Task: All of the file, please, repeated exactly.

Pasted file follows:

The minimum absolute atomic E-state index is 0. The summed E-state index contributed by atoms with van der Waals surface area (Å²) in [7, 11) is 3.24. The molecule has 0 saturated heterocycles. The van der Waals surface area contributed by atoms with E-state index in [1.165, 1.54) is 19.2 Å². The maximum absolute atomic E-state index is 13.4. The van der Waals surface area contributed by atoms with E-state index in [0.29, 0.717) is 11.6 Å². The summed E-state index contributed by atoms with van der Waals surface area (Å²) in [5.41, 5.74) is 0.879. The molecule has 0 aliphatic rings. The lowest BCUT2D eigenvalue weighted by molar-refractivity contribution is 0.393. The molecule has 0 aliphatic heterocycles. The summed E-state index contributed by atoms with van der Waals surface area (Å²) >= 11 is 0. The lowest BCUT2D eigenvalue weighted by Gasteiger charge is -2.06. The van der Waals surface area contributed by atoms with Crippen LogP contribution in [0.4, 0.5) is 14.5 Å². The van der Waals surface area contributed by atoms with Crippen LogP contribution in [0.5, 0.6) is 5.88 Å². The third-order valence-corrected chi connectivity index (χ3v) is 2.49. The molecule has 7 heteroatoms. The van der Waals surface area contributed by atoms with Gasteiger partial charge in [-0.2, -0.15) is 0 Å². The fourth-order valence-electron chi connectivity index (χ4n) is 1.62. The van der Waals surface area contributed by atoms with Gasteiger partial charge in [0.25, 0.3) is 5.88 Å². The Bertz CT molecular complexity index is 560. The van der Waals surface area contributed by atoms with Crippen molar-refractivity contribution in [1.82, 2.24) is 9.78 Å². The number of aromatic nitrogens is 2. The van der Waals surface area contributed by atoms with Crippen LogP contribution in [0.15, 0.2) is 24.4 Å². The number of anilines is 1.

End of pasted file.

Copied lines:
The minimum absolute atomic E-state index is 0. The summed E-state index contributed by atoms with van der Waals surface area (Å²) in [7, 11) is 3.24. The molecule has 0 saturated heterocycles. The van der Waals surface area contributed by atoms with E-state index in [1.165, 1.54) is 19.2 Å². The maximum absolute atomic E-state index is 13.4. The van der Waals surface area contributed by atoms with E-state index in [0.29, 0.717) is 11.6 Å². The summed E-state index contributed by atoms with van der Waals surface area (Å²) in [5.41, 5.74) is 0.879. The molecule has 0 aliphatic rings. The lowest BCUT2D eigenvalue weighted by molar-refractivity contribution is 0.393. The molecule has 0 aliphatic heterocycles. The summed E-state index contributed by atoms with van der Waals surface area (Å²) >= 11 is 0. The lowest BCUT2D eigenvalue weighted by Gasteiger charge is -2.06. The van der Waals surface area contributed by atoms with Crippen LogP contribution in [0.4, 0.5) is 14.5 Å². The van der Waals surface area contributed by atoms with Crippen LogP contribution in [0.5, 0.6) is 5.88 Å². The third-order valence-corrected chi connectivity index (χ3v) is 2.49. The molecule has 7 heteroatoms. The van der Waals surface area contributed by atoms with Gasteiger partial charge in [-0.2, -0.15) is 0 Å². The fourth-order valence-electron chi connectivity index (χ4n) is 1.62. The van der Waals surface area contributed by atoms with Gasteiger partial charge in [0.25, 0.3) is 5.88 Å². The Bertz CT molecular complexity index is 560. The van der Waals surface area contributed by atoms with Crippen molar-refractivity contribution in [1.82, 2.24) is 9.78 Å². The number of aromatic nitrogens is 2. The van der Waals surface area contributed by atoms with Crippen LogP contribution in [0.15, 0.2) is 24.4 Å². The number of anilines is 1.